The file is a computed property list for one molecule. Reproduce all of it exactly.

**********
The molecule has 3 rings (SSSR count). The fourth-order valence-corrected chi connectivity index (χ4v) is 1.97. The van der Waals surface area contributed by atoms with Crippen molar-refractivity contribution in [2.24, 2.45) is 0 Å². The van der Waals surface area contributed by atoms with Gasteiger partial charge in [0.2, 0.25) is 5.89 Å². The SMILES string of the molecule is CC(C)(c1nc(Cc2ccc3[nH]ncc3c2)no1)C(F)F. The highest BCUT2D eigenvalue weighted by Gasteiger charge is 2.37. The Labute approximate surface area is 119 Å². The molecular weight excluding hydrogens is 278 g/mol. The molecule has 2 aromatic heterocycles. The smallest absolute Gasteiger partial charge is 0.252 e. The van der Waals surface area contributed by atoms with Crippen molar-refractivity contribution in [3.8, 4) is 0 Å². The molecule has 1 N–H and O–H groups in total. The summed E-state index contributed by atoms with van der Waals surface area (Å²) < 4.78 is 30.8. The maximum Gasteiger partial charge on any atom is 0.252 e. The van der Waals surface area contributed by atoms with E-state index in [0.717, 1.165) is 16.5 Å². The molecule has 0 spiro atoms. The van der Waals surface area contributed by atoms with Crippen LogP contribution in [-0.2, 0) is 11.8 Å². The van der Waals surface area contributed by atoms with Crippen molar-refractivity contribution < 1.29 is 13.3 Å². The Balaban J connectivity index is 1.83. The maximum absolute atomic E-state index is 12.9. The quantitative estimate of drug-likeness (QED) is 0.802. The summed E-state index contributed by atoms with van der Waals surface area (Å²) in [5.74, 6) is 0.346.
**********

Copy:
The molecule has 3 rings (SSSR count). The fourth-order valence-corrected chi connectivity index (χ4v) is 1.97. The van der Waals surface area contributed by atoms with Crippen molar-refractivity contribution in [2.24, 2.45) is 0 Å². The van der Waals surface area contributed by atoms with Gasteiger partial charge in [0.2, 0.25) is 5.89 Å². The SMILES string of the molecule is CC(C)(c1nc(Cc2ccc3[nH]ncc3c2)no1)C(F)F. The highest BCUT2D eigenvalue weighted by Gasteiger charge is 2.37. The Labute approximate surface area is 119 Å². The molecular weight excluding hydrogens is 278 g/mol. The molecule has 2 aromatic heterocycles. The smallest absolute Gasteiger partial charge is 0.252 e. The van der Waals surface area contributed by atoms with Crippen molar-refractivity contribution in [3.8, 4) is 0 Å². The molecule has 1 N–H and O–H groups in total. The summed E-state index contributed by atoms with van der Waals surface area (Å²) < 4.78 is 30.8. The maximum Gasteiger partial charge on any atom is 0.252 e. The van der Waals surface area contributed by atoms with E-state index in [0.717, 1.165) is 16.5 Å². The molecule has 0 spiro atoms. The van der Waals surface area contributed by atoms with Crippen LogP contribution in [-0.2, 0) is 11.8 Å². The van der Waals surface area contributed by atoms with Crippen molar-refractivity contribution < 1.29 is 13.3 Å². The Balaban J connectivity index is 1.83. The maximum absolute atomic E-state index is 12.9. The quantitative estimate of drug-likeness (QED) is 0.802. The summed E-state index contributed by atoms with van der Waals surface area (Å²) in [5.74, 6) is 0.346.